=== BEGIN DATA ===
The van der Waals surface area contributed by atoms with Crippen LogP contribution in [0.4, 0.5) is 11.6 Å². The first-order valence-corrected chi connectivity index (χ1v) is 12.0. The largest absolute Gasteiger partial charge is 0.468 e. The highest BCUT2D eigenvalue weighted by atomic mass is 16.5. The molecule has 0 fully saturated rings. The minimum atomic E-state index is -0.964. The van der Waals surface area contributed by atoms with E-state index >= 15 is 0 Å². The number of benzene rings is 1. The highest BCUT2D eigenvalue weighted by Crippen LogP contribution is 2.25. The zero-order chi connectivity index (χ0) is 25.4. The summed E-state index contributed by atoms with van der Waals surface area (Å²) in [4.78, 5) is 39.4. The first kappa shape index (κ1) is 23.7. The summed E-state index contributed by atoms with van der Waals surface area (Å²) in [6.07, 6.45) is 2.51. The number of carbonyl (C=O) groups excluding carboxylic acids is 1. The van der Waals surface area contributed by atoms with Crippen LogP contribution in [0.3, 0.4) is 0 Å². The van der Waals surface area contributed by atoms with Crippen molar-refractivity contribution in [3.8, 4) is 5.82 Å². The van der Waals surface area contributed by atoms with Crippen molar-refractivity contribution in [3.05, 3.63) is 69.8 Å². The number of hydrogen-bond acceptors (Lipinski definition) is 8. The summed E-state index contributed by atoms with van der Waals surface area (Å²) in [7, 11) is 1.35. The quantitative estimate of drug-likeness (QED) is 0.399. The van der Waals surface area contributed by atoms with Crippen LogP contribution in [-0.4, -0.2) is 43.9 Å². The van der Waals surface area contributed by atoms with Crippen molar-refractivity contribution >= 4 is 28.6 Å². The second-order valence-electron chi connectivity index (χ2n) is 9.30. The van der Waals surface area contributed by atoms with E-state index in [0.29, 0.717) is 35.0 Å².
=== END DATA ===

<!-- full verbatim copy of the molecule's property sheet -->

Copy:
The van der Waals surface area contributed by atoms with Crippen LogP contribution in [0.4, 0.5) is 11.6 Å². The first-order valence-corrected chi connectivity index (χ1v) is 12.0. The largest absolute Gasteiger partial charge is 0.468 e. The highest BCUT2D eigenvalue weighted by atomic mass is 16.5. The molecule has 0 fully saturated rings. The minimum atomic E-state index is -0.964. The van der Waals surface area contributed by atoms with E-state index >= 15 is 0 Å². The number of benzene rings is 1. The highest BCUT2D eigenvalue weighted by Crippen LogP contribution is 2.25. The zero-order chi connectivity index (χ0) is 25.4. The summed E-state index contributed by atoms with van der Waals surface area (Å²) in [4.78, 5) is 39.4. The first kappa shape index (κ1) is 23.7. The summed E-state index contributed by atoms with van der Waals surface area (Å²) in [6.07, 6.45) is 2.51. The number of carbonyl (C=O) groups excluding carboxylic acids is 1. The van der Waals surface area contributed by atoms with Crippen LogP contribution in [0.3, 0.4) is 0 Å². The van der Waals surface area contributed by atoms with Crippen molar-refractivity contribution in [3.8, 4) is 5.82 Å². The van der Waals surface area contributed by atoms with Crippen molar-refractivity contribution in [3.05, 3.63) is 69.8 Å². The number of hydrogen-bond acceptors (Lipinski definition) is 8. The summed E-state index contributed by atoms with van der Waals surface area (Å²) in [7, 11) is 1.35. The quantitative estimate of drug-likeness (QED) is 0.399. The van der Waals surface area contributed by atoms with Crippen LogP contribution in [-0.4, -0.2) is 43.9 Å². The van der Waals surface area contributed by atoms with Crippen molar-refractivity contribution >= 4 is 28.6 Å². The second-order valence-electron chi connectivity index (χ2n) is 9.30. The van der Waals surface area contributed by atoms with E-state index in [0.29, 0.717) is 35.0 Å².